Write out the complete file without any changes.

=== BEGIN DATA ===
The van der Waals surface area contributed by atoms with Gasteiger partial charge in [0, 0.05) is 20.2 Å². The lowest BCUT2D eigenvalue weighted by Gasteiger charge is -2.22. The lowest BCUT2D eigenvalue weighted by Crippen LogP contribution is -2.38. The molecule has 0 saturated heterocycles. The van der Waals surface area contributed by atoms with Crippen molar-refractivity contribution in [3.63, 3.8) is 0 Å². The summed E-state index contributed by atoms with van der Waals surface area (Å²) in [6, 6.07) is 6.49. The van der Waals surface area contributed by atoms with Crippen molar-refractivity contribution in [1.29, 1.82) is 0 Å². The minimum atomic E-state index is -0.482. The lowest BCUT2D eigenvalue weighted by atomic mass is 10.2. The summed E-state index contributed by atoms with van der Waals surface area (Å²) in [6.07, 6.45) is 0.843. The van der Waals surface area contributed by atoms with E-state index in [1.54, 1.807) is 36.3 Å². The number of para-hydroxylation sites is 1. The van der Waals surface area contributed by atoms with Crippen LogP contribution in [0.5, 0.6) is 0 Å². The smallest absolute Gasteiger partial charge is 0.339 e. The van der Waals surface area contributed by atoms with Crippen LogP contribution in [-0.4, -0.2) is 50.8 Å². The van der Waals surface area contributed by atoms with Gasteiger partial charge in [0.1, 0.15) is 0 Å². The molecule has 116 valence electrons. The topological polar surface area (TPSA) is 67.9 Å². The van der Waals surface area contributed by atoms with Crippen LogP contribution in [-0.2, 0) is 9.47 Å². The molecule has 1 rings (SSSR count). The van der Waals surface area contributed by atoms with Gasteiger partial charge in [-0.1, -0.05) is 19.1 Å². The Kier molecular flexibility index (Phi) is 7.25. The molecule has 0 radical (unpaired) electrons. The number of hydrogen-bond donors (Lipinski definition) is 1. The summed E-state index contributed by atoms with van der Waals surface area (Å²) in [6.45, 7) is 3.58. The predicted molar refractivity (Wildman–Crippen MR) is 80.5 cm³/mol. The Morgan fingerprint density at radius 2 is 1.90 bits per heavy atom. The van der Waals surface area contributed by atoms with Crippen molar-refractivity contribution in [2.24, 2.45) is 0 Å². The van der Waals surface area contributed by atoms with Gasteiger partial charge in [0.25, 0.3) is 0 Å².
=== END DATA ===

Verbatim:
The van der Waals surface area contributed by atoms with Gasteiger partial charge in [0, 0.05) is 20.2 Å². The lowest BCUT2D eigenvalue weighted by Gasteiger charge is -2.22. The lowest BCUT2D eigenvalue weighted by Crippen LogP contribution is -2.38. The molecule has 0 saturated heterocycles. The van der Waals surface area contributed by atoms with Crippen molar-refractivity contribution in [3.63, 3.8) is 0 Å². The summed E-state index contributed by atoms with van der Waals surface area (Å²) in [6, 6.07) is 6.49. The van der Waals surface area contributed by atoms with Crippen molar-refractivity contribution in [1.29, 1.82) is 0 Å². The minimum atomic E-state index is -0.482. The lowest BCUT2D eigenvalue weighted by atomic mass is 10.2. The summed E-state index contributed by atoms with van der Waals surface area (Å²) in [6.07, 6.45) is 0.843. The van der Waals surface area contributed by atoms with E-state index in [1.54, 1.807) is 36.3 Å². The number of para-hydroxylation sites is 1. The van der Waals surface area contributed by atoms with Crippen LogP contribution in [0.5, 0.6) is 0 Å². The smallest absolute Gasteiger partial charge is 0.339 e. The van der Waals surface area contributed by atoms with Crippen LogP contribution in [-0.4, -0.2) is 50.8 Å². The van der Waals surface area contributed by atoms with Gasteiger partial charge in [0.1, 0.15) is 0 Å². The molecule has 116 valence electrons. The topological polar surface area (TPSA) is 67.9 Å². The van der Waals surface area contributed by atoms with Crippen LogP contribution in [-0.2, 0) is 9.47 Å². The molecule has 1 rings (SSSR count). The van der Waals surface area contributed by atoms with Gasteiger partial charge in [-0.1, -0.05) is 19.1 Å². The Kier molecular flexibility index (Phi) is 7.25. The molecule has 0 radical (unpaired) electrons. The number of hydrogen-bond donors (Lipinski definition) is 1. The summed E-state index contributed by atoms with van der Waals surface area (Å²) in [6.45, 7) is 3.58. The predicted molar refractivity (Wildman–Crippen MR) is 80.5 cm³/mol. The Morgan fingerprint density at radius 2 is 1.90 bits per heavy atom. The van der Waals surface area contributed by atoms with Crippen molar-refractivity contribution in [2.24, 2.45) is 0 Å². The van der Waals surface area contributed by atoms with Gasteiger partial charge in [0.25, 0.3) is 0 Å².